Unable to issue certificate because acme API is behind CloudFlare

Please fill out the fields below so we can help you better. Note: you must provide your domain name to get help. Domain names for issued certificates are all made public in Certificate Transparency logs (e.g. crt.sh | example.com), so withholding your domain name here does not increase secrecy, but only makes it harder for us to provide help.

My domain is: (redacted)

I ran this command:
certbot issue command

It produced this output:
Unable to connect ACME API (DNS resolution failed OR Connection Failed)

My web server is (include version): (redacted)

The operating system my web server runs on is (include version):
(redacted)

My hosting provider, if applicable, is:
(redacted)

I can login to a root shell on my machine (yes or no, or I don't know):
yes

I'm using a control panel to manage my site (no, or provide the name and version of the control panel):
yes

The version of my client is (e.g. output of certbot --version or certbot-auto --version if you're using Certbot): latest

Here's a thing. I'm blocking CloudFlare with nftable firewall and when I tried to issue certificate for my site it failed miserably.

Turns out your ACME API is on Cloudflare server.

Could you stop using it and use your own server? Other *.letsencrypt.org servers are running on Akamai. Do so.

Why I block Cloudflare

No, we’re unlikely to be changing CDNs in the near future.

[Edited to add:] "CDN" wasn't quite the right term here, and I wouldn't want to give you the wrong impression, since it sounds like interception of requests is one of your concerns. Let's Encrypt is using Cloudflare Spectrum and terminating TLS sessions itself. Cloudflare can't observe data being sent to/from the API, other than connection metadata.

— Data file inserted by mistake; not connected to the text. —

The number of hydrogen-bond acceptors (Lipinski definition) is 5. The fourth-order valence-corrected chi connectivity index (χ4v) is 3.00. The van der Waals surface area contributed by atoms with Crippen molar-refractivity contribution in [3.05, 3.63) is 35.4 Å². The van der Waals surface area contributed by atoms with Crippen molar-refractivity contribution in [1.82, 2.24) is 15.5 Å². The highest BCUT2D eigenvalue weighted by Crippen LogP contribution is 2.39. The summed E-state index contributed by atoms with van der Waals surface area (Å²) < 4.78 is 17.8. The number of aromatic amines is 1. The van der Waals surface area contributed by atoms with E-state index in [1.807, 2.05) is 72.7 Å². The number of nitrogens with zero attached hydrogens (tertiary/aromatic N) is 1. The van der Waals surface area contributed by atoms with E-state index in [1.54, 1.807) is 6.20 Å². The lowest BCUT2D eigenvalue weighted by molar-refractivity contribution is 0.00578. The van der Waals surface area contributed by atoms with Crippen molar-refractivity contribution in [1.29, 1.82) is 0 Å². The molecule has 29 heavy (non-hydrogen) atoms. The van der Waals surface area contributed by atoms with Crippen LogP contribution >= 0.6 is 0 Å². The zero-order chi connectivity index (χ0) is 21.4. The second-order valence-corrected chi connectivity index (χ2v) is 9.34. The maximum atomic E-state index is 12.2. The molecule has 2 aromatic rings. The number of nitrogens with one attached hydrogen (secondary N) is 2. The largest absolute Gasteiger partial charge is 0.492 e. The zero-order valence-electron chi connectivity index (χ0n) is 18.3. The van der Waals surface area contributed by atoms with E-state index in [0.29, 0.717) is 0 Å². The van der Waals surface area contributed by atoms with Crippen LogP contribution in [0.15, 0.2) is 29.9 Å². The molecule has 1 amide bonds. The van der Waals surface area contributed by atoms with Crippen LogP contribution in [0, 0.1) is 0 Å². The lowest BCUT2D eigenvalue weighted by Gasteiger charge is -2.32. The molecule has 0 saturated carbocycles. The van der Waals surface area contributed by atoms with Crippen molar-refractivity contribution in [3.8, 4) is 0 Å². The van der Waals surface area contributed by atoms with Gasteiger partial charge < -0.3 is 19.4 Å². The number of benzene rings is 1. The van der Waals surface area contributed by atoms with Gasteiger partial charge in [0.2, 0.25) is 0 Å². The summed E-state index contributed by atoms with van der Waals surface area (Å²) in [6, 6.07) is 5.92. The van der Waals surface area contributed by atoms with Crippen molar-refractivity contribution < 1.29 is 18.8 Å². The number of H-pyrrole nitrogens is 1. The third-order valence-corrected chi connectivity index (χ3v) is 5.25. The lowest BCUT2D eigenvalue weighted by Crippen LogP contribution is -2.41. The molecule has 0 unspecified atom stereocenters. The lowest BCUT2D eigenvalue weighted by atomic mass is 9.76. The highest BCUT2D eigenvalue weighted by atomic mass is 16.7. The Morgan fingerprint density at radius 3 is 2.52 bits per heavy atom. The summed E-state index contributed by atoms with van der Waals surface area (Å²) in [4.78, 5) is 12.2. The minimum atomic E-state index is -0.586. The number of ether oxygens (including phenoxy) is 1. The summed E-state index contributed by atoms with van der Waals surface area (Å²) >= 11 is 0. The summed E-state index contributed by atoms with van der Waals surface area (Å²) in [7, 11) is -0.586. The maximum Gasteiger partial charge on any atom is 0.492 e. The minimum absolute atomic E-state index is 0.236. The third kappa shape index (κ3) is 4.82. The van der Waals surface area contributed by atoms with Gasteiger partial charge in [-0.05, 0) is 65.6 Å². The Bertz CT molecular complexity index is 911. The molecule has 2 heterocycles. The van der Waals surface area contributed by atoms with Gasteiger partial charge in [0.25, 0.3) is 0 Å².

5 Likes

This is good information to know, but just as a hypothetical: If Cloudflare "turned evil" (or was hacked, or had a malicious rogue employee, or whatever), since the DNS points to them, they could in theory get their own certificate [maybe even from Let's Encrypt(!), but I don't see a CAA preventing issuance from other CAs (and if they control DNS they might even be able to update CAA regardless)] and then act as a man-in-the-middle and intercept connections, right? This would likely be detected at some point (and Certificate Transparency might help), and I don't know what value it would have (as no private keys get changed over the API connection or anything like that), but as it is Cloudflare does have a lot of power over the connection merely by being in the middle.

[Though I don't really mean to pick on Cloudflare here, it'd really be the same story with Akamai/Azure/Google/AWS/whomever is being used to handle Internet traffic, that by handling the traffic they get a lot of power to see or manipulate what's going through them and could fulfill whatever requirements there are to get a certificate accordingly.]

1 Like

Yes, that would be a very bad day.

2 Likes

Would that matter? Your account private key is private and your certificates private keys are private: they are never sent through the ACME protocol at all.

Of course it would have privacy issues because they can listen to your ACME "conversation", but it wouldn't have security implications if I'm not mistaken. But please correct me if I'm wrong here :slight_smile:

Edit: right. you said the same later in your post, I really need to read complete posts before quoting a piece and reacting to just that :stuck_out_tongue:

2 Likes

Are you waving a finger at me? :angry:

Oh... there are three others and a thumb too! :grinning:

Hi :wave: